Even if the Flyers had wanted to use one of their compliance buyouts on him after the lockout, they were prohibited from doing so because league rules do not allow teams to buy out injured players. That creates a relationship between the Flyers and Pronger that could never, ever pass the smell test. NHL commissioner Gary Bettman said Tuesday night that, “Pronger doesn’t owe (the Flyers) anything.” That may be true and it’s true he’s being paid regardless, but if Pronger wanted to retire today he could do so and will have made almost $113 million in career earnings. What’s another $5.15 million when you have that much money? But Pronger doesn’t walk away because it would screw the Flyers, so he’s displaying an allegiance to them, as he should, right there.
“We believe any conflict is more notional than real,” deputy commissioner Bill Daly said in an email to thn.com. “We also are confident in our ability to avoid situations where a conflict could become real.” But anyone will tell you that it’s not enough to be able to avoid the conflict. There has to be the perception that’s there’s no conflict there.
Do I think that Pronger would ever show any favoritism in his approach to discipline? No, not the Chris Pronger I know. In fact, he might even be harder on the Flyers just to prove that he’s not biased. But you simply cannot create that perception. You just can’t. And even though Pronger would not be involved in discipline issues involving the Flyers, what about their opponents in the Eastern Conference? What if players such as Daniel Briere in Colorado, Jeff Carter and Mike Richards in Los Angeles, Scott Hartnell in Columbus or James van Riemsdyk in Toronto find themselves in hot water? Pronger played with all of those players on a team that fought its way from seventh place in the Eastern Conference to within two wins of a Stanley Cup championship in 2010. There are bonds there that cannot be broken.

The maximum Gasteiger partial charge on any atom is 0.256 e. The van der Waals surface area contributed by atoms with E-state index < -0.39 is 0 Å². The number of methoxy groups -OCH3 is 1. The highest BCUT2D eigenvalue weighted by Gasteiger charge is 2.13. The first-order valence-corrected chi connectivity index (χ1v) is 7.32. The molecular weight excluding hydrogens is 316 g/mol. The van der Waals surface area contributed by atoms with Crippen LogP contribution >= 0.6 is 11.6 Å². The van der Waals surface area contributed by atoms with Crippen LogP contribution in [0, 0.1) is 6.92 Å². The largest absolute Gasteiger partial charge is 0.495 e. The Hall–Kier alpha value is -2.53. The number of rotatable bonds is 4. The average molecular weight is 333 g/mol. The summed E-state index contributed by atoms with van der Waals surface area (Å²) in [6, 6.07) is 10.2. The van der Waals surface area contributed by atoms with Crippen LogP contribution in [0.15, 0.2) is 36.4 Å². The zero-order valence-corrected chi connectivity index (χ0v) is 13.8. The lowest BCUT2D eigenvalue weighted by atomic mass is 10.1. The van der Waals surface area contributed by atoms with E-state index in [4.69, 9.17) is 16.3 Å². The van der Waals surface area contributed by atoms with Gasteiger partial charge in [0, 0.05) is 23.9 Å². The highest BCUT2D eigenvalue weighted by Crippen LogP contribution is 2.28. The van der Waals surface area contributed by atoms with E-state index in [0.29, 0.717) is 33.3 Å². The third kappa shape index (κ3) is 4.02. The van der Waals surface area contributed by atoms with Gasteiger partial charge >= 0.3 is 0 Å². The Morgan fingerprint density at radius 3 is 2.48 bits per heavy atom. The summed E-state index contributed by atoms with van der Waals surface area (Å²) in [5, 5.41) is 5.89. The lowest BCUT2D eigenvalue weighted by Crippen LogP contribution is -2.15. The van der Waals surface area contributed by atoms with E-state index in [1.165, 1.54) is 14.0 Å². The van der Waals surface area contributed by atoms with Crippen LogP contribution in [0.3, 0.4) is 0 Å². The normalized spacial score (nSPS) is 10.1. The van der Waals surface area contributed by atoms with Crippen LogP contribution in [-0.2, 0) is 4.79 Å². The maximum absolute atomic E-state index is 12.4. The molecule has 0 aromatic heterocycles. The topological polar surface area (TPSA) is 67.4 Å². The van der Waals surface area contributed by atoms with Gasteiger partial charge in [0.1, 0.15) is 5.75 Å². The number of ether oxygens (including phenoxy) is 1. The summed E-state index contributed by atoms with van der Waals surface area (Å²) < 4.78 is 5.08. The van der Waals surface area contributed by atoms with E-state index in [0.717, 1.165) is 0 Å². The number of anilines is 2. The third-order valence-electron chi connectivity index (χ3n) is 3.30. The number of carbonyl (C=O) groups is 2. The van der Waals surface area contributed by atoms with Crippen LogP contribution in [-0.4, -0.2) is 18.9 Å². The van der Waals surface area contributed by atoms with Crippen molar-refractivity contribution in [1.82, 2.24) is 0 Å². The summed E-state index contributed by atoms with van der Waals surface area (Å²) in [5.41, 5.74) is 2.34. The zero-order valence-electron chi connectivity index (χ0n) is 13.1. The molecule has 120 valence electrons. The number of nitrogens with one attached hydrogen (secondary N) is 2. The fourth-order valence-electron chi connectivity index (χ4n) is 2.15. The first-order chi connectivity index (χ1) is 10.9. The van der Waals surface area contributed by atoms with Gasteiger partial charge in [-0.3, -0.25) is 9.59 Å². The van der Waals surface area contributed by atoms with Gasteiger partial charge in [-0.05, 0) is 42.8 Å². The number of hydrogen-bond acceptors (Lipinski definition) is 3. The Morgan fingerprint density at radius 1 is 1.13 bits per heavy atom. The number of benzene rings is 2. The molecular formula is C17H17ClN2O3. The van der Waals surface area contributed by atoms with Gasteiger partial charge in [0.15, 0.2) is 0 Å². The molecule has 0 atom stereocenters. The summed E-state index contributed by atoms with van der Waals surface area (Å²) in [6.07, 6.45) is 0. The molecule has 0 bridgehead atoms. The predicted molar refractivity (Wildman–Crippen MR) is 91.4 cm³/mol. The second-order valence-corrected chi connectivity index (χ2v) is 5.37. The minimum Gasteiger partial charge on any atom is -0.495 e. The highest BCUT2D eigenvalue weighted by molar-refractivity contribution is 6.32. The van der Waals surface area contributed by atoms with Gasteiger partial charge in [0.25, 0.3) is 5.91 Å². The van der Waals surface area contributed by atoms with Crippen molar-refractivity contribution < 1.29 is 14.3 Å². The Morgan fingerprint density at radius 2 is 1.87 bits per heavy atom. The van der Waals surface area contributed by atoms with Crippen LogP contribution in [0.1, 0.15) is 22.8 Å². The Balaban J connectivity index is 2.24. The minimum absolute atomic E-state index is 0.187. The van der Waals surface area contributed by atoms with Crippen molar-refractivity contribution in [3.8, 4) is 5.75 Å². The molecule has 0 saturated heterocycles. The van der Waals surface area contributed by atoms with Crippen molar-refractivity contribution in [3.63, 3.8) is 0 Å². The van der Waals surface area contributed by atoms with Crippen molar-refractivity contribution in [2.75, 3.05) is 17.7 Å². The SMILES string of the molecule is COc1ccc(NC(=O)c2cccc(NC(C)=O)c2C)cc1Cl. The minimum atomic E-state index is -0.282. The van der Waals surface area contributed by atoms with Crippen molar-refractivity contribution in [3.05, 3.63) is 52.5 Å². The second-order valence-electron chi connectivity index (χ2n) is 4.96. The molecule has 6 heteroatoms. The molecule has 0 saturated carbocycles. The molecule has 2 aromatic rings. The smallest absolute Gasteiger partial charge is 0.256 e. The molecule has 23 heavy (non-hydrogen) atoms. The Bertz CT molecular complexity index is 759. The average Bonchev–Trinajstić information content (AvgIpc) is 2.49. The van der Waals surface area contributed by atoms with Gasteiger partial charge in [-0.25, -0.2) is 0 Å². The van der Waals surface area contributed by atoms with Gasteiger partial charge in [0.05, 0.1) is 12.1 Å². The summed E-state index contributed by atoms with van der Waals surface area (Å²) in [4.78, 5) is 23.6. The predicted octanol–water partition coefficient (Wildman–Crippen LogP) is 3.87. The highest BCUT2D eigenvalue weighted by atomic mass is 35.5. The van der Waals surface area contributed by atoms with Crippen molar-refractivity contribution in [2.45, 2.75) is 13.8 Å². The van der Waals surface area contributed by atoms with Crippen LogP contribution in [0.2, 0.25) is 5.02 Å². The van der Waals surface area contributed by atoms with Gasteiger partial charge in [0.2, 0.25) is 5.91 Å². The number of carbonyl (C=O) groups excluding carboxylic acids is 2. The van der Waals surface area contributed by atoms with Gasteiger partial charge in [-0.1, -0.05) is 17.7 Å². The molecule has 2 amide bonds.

Do I think Pronger would favor those players? No, but just wait and see what the hue and cry would be from fans there if there was a perception that one of those players got off lightly.
And speaking of the NHL, I blame it for all of this. When it was clear Pronger was never going to be able to play again, the NHL stuck by its rules and said either Pronger had to sit for the next three years of his contract if he wanted to be paid and if the Flyers wanted the cap relief – do not pass Go and do not go to the Hall of Fame. And that’s fine. Those rules are there for a reason. But the fact is, the NHL allowed Chris Pronger to stay in this situation and felt it was justified in its stance.
But if the league were so concerned about Pronger, why could it not have made an exception for him after the lockout? Like every other team, the Flyers had two compliance buyouts available to them. If Pronger had been on that list, the Flyers would have had to choose among Ilya Bryzgalov, Briere and Pronger for their buyouts. They still probably would have chosen Bryzgalov and Briere, but that’s their fault for signing so many bad contracts over the years.
But how can the league possibly draw a line in the sand and insist it can’t be crossed, then even entertain the thought of taking him on as an employee? If that’s not a double standard, then your trusty correspondent has no idea what a double standard constitutes. If the league wanted to make an exception for Pronger, the time to do so was a couple of years ago. Everyone would have understood and Pronger would have been able to move on with his life. He probably would be a GM (or at least an assistant GM) by now and we’d be looking forward to seeing him inducted in the Hall of Fame a year from now.
The person I feel most badly for in all of this is Chris Pronger. It’s not fair that he has must remain in limbo. But it’s not fair, to him or anyone else, that he gets hired to work for the NHL.